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Bono Mack Joins Rep. Blumenauer and Sens. Harkin, Cornyn to Reintroduce Healthy Workforce Act

Press Release

Location: Washington, DC

Bono Mack Joins Rep. Blumenauer and Sens. Harkin, Cornyn to Reintroduce Healthy Workforce Act

Congressional Leaders Join with the U.S. Workplace Wellness Alliance to Highlight Importance of Worksite Wellness Programs

In an effort to make wellness and prevention a part of the national discussion on health care reform, Congresswoman Mary Bono Mack (CA-45) today joined Congressman Earl Blumenauer (D-OR) and U.S. Senators Tom Harkin (D-IA) and John Cornyn (R-TX) to reintroduce legislation aimed to fight the growing prevalence of chronic disease and improve the quality of life for the 135 million full-time and part-time workers in the United States. They were joined at a press event on Capitol Hill by representatives from the U.S. Workplace Wellness Alliance, who applauded the introduction of the bill.

The Healthy Workforce Act would provide a tax credit to companies that offer effective and comprehensive wellness programs. The legislation would permit businesses to receive a credit for incorporating sound employee health management practices into their plan design, and would significantly ease barriers for both small and mid-sized employers to make a sound investment. To receive this credit, programs are required to include components such as health risk assessments, health awareness and behavior change programs, meaningful incentives for program participation and an employee committee that tailors programs to meet workforce needs.

"Employer spending on wellness programs and prevention is a good investment for our nation's economy and our nation's health," said Bono Mack. "As we look to reform our health care system, it is essential that we take proactive measures that will encourage Americans to live healthier lives, which will help reduce health care costs, improve quality of life and increase productivity in the workplace. I am proud to join my colleagues in this bipartisan effort and hope that this preventative approach will be incorporated as a part of broader health care reforms this year."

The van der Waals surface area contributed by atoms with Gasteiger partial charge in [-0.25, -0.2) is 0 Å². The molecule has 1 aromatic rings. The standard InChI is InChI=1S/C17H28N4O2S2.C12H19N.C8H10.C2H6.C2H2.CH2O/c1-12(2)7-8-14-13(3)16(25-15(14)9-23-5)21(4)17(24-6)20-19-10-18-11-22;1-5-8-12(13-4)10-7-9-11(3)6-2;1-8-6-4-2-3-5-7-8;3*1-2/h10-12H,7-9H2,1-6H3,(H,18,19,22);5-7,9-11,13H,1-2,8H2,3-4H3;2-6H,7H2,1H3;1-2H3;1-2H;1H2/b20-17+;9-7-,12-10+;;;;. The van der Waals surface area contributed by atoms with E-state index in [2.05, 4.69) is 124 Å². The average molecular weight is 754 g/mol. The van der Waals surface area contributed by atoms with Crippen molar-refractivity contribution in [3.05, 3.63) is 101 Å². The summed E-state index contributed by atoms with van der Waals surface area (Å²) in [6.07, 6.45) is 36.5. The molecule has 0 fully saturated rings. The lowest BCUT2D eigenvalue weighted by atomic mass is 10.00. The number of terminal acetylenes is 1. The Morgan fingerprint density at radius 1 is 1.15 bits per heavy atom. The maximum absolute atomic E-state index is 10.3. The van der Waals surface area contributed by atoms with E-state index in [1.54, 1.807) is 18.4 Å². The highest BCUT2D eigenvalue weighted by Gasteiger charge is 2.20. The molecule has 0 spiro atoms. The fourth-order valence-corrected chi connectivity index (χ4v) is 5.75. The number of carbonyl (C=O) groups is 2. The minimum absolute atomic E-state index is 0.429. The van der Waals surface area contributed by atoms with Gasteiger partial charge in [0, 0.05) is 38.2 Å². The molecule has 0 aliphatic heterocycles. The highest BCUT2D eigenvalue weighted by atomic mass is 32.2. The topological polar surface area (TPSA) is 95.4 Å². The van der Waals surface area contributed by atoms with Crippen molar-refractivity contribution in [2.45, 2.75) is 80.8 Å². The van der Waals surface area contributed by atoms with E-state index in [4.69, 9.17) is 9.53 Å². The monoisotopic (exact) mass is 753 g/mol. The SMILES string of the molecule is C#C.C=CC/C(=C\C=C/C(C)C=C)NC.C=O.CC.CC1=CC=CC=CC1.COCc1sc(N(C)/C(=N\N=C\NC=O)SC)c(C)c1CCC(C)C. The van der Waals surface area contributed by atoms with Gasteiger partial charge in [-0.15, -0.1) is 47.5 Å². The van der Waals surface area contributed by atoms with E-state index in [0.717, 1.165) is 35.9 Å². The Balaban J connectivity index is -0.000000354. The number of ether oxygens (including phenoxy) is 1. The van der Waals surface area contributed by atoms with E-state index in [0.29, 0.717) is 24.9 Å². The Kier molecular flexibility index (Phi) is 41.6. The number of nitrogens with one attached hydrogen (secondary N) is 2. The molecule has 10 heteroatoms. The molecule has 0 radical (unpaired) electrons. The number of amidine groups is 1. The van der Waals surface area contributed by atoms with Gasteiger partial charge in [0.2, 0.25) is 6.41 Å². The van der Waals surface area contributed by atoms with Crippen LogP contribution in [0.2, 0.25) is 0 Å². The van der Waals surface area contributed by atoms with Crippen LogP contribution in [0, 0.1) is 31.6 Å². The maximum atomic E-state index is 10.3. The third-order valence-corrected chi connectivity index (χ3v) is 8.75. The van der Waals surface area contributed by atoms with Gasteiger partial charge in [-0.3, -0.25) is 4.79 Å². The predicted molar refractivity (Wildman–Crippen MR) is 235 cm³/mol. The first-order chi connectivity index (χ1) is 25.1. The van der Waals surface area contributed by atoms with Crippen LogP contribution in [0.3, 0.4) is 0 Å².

"Investing in wellness and prevention is an important part of comprehensive healthcare reform," said Blumenauer. "Americans spend over half of their waking day at work, leaving them little time to pursue measures to promote a healthy lifestyle. With this bi-partisan, bi-cameral legislation we can help encourage companies to do the right thing. The answer doesn't have to be complicated and with many companies struggling to cover rising health care costs, preventative health care is an easy way for companies to cut down on those costs, while increasing employee productivity and general workplace satisfaction."

"Health reform will not be complete without prevention and wellness being a center piece for fixing this broken system, the lifesaving and cost-saving benefits have been proven in study after study," said Harkin. "With healthcare costs quickly increasing, it is no surprise that some companies report spending more than 50 percent of their profits to cover these expenses. Employer spending on health promotion and chronic disease prevention is a good investment. Studies have reported a proven rate of return on investment within 12 to 18 months, ranging from $2 to $10 for each dollar invested. . It simply makes sense to partner with employers and leverage the place where Americans spend the majority of their waking hours - the workplace."